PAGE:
I think Galway’s great. In terms of this country — you probably heard about all the economic problems and all that — but Galway’s like a little bohemian oasis in the middle of Ireland where it’s full of artists, musicians, theater people, just lots of creative people, lots of hippies, lots of that going on, and it’s the closest thing to a kind of European-style city life that you can get in this country, you know? There’s a big recession on here at the moment so you’re kind of — there’s a lot of doom and gloom about the country, but it’s just not here, for some reason. You just don’t see it here as much. You don’t feel it as much.
How does how does Galway differ from say, Dublin? Is Dublin more commercial in comparison?
Well, it’s the capital city, so yeah, I mean it is commercial. And it’s just so big, that, like any big city, things are going to be spread around, and they’re going to kind of get lost in the mix. Whereas here, it’s just a very artistic city. It’s right up in your face, you know? We’re just getting into festival season, and it’s just going to be arts festival after arts festival for the next six months.
So you find Galway itself inspiring?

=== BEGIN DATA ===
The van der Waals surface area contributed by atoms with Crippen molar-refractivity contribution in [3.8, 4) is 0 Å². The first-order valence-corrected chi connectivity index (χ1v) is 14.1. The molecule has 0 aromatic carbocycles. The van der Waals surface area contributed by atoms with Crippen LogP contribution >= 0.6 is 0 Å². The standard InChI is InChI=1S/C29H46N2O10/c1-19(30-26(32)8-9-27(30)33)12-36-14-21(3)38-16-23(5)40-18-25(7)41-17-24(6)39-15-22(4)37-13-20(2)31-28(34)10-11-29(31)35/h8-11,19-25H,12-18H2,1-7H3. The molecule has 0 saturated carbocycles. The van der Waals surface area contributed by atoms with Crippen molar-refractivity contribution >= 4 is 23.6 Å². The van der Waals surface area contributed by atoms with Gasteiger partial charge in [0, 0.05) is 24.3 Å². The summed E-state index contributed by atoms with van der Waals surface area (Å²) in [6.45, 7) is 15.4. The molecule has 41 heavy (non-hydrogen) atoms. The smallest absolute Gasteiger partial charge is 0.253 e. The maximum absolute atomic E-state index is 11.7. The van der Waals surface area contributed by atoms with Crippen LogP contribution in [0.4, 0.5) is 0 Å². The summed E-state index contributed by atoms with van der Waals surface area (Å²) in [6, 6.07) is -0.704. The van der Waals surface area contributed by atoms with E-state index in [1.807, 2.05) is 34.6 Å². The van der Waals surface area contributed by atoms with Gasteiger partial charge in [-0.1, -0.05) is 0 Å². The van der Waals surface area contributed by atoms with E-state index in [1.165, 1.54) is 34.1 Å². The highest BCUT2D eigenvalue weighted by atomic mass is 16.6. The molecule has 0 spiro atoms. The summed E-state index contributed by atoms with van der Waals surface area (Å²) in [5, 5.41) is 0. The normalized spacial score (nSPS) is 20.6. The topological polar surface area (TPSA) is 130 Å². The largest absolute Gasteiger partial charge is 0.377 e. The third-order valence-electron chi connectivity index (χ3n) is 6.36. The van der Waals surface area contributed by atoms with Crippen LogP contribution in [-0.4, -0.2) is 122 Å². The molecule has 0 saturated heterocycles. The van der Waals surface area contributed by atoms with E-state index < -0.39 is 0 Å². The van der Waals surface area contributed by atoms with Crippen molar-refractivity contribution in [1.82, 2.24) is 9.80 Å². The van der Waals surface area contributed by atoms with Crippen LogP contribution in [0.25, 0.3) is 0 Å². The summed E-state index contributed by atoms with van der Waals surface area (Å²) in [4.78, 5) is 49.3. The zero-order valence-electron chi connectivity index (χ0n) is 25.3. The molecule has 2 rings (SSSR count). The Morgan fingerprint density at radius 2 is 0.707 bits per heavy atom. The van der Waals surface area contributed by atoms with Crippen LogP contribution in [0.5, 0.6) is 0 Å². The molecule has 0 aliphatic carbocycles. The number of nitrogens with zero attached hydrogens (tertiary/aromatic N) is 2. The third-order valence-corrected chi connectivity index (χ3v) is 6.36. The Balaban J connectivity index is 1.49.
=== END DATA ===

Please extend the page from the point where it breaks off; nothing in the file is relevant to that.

I suppose I do, yeah. I mean it’s just — I’m into nature and things. It’s great; you can jump in the car and you can be — I mean in any Irish city you can jump in the car and be in the country in five minutes, you know, obviously. But especially here. I was out on the islands last weekend, and shit, man, it’s like the Celtic Tiger never happened out there. It’s just, like, it’s so like Ireland in the 80s before the economy kind of boomed and everyone got all super-modern, and it’s just like a time capsule out there. So yeah, it is inspiring. I find it very hard to make a kind of direct link between the things that inspire me to say exactly what is, to pinpoint it. But you know, for me, just being happy with my kind of environment, is enough for me to be inspired.